Maybe you could discuss that option with your neighbor as something you would have to do if the tree isn't removed and see what they say. And of course offering to help pay for the cost of the tree removal may sweeten the pot.

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June 27, 20160 found this helpful

Dig down on your side of the property line till you expose some major roots, then cut into those roots and flood them with "Round-UP" herbicide. Buy a gallon of the concentrate, mix with the appropriate amount of water, and puur it all into the hole and over the roots !!! You should see results in a few days. Roundup kills virtually all plants, and nothing will grow in that spot for two to three years !!!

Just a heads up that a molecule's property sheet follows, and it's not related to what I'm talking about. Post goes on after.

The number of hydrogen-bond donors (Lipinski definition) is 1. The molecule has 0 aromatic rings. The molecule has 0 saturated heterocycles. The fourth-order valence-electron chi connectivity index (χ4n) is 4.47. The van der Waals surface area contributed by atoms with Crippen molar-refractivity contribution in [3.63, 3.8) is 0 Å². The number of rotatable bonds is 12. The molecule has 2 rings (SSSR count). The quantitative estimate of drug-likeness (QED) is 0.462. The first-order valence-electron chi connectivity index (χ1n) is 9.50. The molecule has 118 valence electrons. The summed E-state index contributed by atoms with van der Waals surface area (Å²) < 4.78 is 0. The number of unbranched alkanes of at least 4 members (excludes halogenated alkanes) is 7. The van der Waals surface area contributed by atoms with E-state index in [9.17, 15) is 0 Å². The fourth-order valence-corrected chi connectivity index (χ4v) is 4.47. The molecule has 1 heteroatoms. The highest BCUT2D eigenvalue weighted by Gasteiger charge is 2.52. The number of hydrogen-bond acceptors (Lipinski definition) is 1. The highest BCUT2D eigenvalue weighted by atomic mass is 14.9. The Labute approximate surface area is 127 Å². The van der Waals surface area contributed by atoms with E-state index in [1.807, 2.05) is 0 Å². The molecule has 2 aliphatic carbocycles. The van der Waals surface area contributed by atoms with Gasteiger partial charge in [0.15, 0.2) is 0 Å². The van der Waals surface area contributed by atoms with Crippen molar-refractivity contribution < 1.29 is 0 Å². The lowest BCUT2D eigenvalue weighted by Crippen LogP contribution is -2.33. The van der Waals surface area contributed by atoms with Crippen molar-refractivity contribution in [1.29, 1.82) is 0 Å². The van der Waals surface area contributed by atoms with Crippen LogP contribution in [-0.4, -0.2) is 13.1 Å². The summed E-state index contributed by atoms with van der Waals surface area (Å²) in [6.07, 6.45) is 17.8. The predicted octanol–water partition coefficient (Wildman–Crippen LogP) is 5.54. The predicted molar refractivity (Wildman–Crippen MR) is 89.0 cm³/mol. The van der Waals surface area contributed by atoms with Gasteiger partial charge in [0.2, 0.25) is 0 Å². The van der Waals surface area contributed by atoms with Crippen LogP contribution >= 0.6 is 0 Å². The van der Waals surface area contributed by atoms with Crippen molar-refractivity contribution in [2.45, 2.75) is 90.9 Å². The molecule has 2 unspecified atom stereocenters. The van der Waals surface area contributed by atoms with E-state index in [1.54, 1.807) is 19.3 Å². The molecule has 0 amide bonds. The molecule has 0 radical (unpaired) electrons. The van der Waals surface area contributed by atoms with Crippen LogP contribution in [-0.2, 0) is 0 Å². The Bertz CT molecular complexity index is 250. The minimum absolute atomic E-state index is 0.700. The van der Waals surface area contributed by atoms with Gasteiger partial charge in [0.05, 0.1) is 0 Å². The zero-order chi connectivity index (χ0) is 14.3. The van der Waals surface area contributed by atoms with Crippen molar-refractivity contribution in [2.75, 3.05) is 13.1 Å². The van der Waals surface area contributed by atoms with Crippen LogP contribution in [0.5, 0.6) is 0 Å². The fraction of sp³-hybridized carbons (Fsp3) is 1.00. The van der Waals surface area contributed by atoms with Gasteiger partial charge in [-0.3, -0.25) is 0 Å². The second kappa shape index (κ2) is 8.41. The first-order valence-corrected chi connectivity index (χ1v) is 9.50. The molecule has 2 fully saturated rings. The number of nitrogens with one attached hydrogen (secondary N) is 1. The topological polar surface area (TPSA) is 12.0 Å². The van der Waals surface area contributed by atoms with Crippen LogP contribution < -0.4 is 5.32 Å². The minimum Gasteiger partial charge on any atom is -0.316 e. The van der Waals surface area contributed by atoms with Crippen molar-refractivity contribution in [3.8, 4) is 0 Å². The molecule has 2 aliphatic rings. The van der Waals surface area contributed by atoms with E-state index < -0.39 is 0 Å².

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March 11, 20150 found this helpful

My neighbour is concerned about a pussy willow tree planted close to the boundary approximately 50 feet from our houses. The tree has flowered for the first time this year, so I would like to keep the tree if it is safe to do so. The main sewer and water pipes are in the road and underneath the pavement on the far side of the house, but my neighbour is concerned about the foundation of the houses.
Is this distance a safe distance and would keeping the tree pruned reduce the distance the roots spread?

By Margaret M

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March 11, 20150 found this helpful

Look at how far the branches of the tree come out. That's about the same radius as the roots. Just picture the tree upside down.

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March 13, 20150 found this helpful